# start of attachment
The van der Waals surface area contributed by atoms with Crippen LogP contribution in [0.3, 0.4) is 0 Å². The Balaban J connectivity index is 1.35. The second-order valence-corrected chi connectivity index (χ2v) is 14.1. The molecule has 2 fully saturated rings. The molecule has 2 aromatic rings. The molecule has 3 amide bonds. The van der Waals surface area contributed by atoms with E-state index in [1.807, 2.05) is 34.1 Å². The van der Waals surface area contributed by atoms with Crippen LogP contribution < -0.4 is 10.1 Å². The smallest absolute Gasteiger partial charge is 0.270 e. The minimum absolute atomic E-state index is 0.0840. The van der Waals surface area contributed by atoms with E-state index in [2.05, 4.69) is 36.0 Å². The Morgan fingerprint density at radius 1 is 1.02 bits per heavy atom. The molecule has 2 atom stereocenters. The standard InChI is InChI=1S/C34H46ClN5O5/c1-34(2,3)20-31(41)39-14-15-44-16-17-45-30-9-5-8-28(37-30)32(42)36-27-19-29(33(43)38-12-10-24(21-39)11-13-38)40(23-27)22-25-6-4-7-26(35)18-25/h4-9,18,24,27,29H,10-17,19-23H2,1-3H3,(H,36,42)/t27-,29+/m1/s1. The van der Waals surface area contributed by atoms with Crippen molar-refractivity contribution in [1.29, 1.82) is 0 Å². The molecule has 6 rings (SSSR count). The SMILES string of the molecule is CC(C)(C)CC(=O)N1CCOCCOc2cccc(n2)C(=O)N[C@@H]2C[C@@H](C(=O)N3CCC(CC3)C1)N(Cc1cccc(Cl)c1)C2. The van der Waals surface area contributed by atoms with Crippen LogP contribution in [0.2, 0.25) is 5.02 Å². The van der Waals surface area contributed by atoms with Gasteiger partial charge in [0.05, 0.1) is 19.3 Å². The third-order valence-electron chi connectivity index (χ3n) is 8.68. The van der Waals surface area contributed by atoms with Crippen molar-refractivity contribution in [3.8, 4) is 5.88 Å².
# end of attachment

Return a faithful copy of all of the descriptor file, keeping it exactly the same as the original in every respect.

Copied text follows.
The van der Waals surface area contributed by atoms with Crippen LogP contribution in [0.3, 0.4) is 0 Å². The Balaban J connectivity index is 1.35. The second-order valence-corrected chi connectivity index (χ2v) is 14.1. The molecule has 2 fully saturated rings. The molecule has 2 aromatic rings. The molecule has 3 amide bonds. The van der Waals surface area contributed by atoms with E-state index in [1.807, 2.05) is 34.1 Å². The van der Waals surface area contributed by atoms with Crippen LogP contribution < -0.4 is 10.1 Å². The smallest absolute Gasteiger partial charge is 0.270 e. The minimum absolute atomic E-state index is 0.0840. The van der Waals surface area contributed by atoms with E-state index in [2.05, 4.69) is 36.0 Å². The Morgan fingerprint density at radius 1 is 1.02 bits per heavy atom. The molecule has 2 atom stereocenters. The standard InChI is InChI=1S/C34H46ClN5O5/c1-34(2,3)20-31(41)39-14-15-44-16-17-45-30-9-5-8-28(37-30)32(42)36-27-19-29(33(43)38-12-10-24(21-39)11-13-38)40(23-27)22-25-6-4-7-26(35)18-25/h4-9,18,24,27,29H,10-17,19-23H2,1-3H3,(H,36,42)/t27-,29+/m1/s1. The van der Waals surface area contributed by atoms with Crippen molar-refractivity contribution in [1.29, 1.82) is 0 Å². The molecule has 6 rings (SSSR count). The SMILES string of the molecule is CC(C)(C)CC(=O)N1CCOCCOc2cccc(n2)C(=O)N[C@@H]2C[C@@H](C(=O)N3CCC(CC3)C1)N(Cc1cccc(Cl)c1)C2. The van der Waals surface area contributed by atoms with Crippen LogP contribution in [0.2, 0.25) is 5.02 Å². The van der Waals surface area contributed by atoms with Gasteiger partial charge in [0.05, 0.1) is 19.3 Å². The third-order valence-electron chi connectivity index (χ3n) is 8.68. The van der Waals surface area contributed by atoms with Crippen molar-refractivity contribution in [3.8, 4) is 5.88 Å².